Living Vinaya in the West, a course on monastic discipline for Buddhist monastics from all traditions, concluded a few days ago. If I had to use one word to sum up my experience, it would be gratitude–for Venerable Thubten Chodron’s efforts to establish Sravasti Abbey and the first generation of pioneers who brought the Dharma to the West.
Until this course, I didn’t understand how much living in a monastic community could influence one’s ability to practice Buddhist precepts. But listening to the alternative lifestyles of other participants was quite sobering. Fragmentation and uncertainty characterized many of their situations. Many talked about having to rely on savings and governmental support to cover their basic requisites. Some lived near other monastics but communal schedules, activities, responsibilities were difficult to arrange.
The monastic model may be new to the United States, but Sravasti Abbey provides an example of how it can be done. No doubt, it would not be here without Venerable Chodron’s vision and merit from a lifetime of devotion to the Three Jewels. But the question for future generations is how to preserve the knowledge and leadership abilities of senior monastics so places like Sravasti Abbey are sustainable.
One way this might be done is by targeting Dharma outreach to younger and diverse segments of society to raise awareness and interest in the monastic lifestyle. Supporting the availability of Vinaya teaching materials, such as the Abbey’s recent publishing of six booklets on Vinaya rites and rituals, will ensure new monastics have adequate training. Newer sangha members can talk to senior members about what worked, what didn’t, and opportunities and challenges on the horizon.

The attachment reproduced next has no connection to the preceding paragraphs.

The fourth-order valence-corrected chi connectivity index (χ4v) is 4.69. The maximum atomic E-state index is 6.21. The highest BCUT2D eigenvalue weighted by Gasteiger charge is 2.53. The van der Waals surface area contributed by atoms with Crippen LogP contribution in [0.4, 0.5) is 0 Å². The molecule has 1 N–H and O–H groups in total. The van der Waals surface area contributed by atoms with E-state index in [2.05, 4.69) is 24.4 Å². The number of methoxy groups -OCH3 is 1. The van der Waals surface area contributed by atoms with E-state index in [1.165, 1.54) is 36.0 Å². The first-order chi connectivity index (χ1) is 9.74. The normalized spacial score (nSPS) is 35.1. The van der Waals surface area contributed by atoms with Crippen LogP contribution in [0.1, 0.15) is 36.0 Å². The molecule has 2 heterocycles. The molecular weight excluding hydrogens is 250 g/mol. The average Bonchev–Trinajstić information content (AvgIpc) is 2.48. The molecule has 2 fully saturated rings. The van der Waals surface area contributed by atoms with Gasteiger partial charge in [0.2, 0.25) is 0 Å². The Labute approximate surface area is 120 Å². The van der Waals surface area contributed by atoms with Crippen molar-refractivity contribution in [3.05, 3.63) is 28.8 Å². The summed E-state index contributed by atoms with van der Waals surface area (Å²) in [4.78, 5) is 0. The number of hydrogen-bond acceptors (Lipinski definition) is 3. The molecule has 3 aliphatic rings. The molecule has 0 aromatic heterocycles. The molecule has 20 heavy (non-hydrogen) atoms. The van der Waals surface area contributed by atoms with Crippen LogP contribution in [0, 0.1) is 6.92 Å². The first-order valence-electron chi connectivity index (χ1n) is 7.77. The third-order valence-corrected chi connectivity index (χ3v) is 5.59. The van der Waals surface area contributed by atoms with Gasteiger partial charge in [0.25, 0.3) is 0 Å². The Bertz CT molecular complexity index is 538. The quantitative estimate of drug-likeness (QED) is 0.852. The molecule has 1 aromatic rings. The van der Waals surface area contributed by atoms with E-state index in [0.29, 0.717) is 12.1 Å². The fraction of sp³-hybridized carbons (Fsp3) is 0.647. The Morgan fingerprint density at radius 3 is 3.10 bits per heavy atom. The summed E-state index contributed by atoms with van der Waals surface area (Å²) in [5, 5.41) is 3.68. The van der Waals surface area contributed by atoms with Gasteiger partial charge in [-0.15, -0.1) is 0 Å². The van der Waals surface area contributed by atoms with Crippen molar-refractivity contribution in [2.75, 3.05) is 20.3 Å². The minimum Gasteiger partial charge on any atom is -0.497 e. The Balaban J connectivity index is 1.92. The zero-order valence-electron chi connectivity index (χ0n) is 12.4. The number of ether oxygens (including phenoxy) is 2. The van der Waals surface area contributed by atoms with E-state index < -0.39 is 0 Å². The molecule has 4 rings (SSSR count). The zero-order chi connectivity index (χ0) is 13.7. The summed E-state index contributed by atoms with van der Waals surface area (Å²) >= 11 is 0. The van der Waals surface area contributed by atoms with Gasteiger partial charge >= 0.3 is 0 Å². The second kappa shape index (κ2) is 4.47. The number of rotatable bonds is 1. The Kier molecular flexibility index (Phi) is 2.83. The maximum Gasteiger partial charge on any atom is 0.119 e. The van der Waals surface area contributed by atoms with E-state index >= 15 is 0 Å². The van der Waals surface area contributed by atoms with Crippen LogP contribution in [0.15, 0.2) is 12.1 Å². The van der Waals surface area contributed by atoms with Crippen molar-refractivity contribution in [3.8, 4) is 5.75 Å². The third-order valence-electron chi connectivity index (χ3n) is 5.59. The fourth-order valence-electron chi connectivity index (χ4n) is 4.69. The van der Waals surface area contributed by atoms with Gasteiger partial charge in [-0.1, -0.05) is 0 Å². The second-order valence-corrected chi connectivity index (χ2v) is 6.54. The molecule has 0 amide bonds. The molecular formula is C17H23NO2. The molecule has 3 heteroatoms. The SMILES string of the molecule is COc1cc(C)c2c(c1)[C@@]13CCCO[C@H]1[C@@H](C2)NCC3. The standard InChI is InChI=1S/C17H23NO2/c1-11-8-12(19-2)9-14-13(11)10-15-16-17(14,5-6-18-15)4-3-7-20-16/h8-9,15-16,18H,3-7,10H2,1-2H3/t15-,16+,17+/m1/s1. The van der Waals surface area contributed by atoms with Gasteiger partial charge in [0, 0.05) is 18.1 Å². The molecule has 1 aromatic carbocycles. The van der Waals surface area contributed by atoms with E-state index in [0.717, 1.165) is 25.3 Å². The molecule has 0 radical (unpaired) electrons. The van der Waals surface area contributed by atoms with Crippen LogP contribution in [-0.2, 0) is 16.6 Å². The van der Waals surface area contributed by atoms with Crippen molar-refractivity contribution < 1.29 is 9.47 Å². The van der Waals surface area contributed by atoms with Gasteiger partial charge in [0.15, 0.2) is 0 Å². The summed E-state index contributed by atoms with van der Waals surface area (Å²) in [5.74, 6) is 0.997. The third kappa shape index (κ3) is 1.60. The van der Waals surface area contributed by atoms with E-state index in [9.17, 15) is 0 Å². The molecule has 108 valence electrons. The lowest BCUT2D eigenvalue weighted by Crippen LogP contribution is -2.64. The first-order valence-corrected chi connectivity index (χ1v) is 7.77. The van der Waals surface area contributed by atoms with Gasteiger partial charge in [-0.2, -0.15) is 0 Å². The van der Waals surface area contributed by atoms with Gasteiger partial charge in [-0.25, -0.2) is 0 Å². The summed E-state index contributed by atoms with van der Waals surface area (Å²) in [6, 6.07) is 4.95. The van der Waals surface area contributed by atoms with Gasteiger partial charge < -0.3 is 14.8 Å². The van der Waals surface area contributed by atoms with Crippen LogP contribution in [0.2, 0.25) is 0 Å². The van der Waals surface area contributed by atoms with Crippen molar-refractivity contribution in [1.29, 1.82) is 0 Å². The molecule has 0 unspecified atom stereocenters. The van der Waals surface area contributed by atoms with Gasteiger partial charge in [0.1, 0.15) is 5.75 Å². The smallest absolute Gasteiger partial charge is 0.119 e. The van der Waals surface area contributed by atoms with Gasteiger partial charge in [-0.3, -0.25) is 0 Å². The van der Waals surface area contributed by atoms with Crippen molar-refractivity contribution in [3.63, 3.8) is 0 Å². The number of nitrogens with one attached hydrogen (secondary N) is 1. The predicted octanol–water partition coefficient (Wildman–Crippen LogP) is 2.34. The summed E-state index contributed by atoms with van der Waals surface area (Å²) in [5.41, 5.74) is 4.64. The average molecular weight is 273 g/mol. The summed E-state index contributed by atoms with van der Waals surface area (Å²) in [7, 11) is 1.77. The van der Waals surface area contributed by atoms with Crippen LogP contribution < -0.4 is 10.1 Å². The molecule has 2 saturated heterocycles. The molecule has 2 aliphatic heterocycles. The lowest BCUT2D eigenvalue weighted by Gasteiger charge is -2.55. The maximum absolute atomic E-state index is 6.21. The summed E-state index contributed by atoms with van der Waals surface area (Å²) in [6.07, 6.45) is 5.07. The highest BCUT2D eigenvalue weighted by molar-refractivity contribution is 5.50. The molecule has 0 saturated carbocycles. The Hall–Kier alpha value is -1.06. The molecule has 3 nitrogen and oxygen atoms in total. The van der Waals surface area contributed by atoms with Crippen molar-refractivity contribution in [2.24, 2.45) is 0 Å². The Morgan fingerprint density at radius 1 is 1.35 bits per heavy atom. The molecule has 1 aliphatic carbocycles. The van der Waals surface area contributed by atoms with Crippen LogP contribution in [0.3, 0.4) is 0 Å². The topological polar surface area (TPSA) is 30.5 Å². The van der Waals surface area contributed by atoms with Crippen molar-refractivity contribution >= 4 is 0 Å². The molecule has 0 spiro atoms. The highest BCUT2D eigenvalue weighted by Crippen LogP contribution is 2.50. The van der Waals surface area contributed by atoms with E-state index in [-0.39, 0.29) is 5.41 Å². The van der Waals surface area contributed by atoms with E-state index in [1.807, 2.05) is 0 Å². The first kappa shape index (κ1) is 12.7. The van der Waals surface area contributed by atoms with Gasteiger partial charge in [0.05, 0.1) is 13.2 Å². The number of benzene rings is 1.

But the biggest way we can contribute is through our own Dharma practice. Leaders are built from the ground up in monasteries. All those who come to train at the Abbey are encouraged to keep their minds and hearts open to receiving constructive feedback and are assigned tasks with more responsibility as they progress in learning and practicing the Dharma. Under the guidance of caring mentors and senior community members, junior monastics develop leadership abilities by practicing the six perfections of fortitude, patience, ethics, joyous effort, concentration, and wisdom.
The crux of my training as an anagarika at the Abbey has been practicing these values in addition to others such as gratitude, compassion, and respect. In the process, I’ve had to let go of the attitude that it’s all about my own practice, my own karma, my own liberation. I now know that progress along the path to awakening will be near impossible for me without a supportive community, wholesome environment, and easily accessible teacher. When I asked Venerable Master Wu Yin what the primary consideration should be for someone considering ordination, she responded with a question: “Have you found a community whose mission and needs you are willing to advance as your own?”
As I ponder this question, one answer is certain–the enormous contribution of the first generation of Western Buddhist pioneers is too precious to lose. Now is the time for future generations to step up and ensure the continued flourishing of Buddhadharma in the West!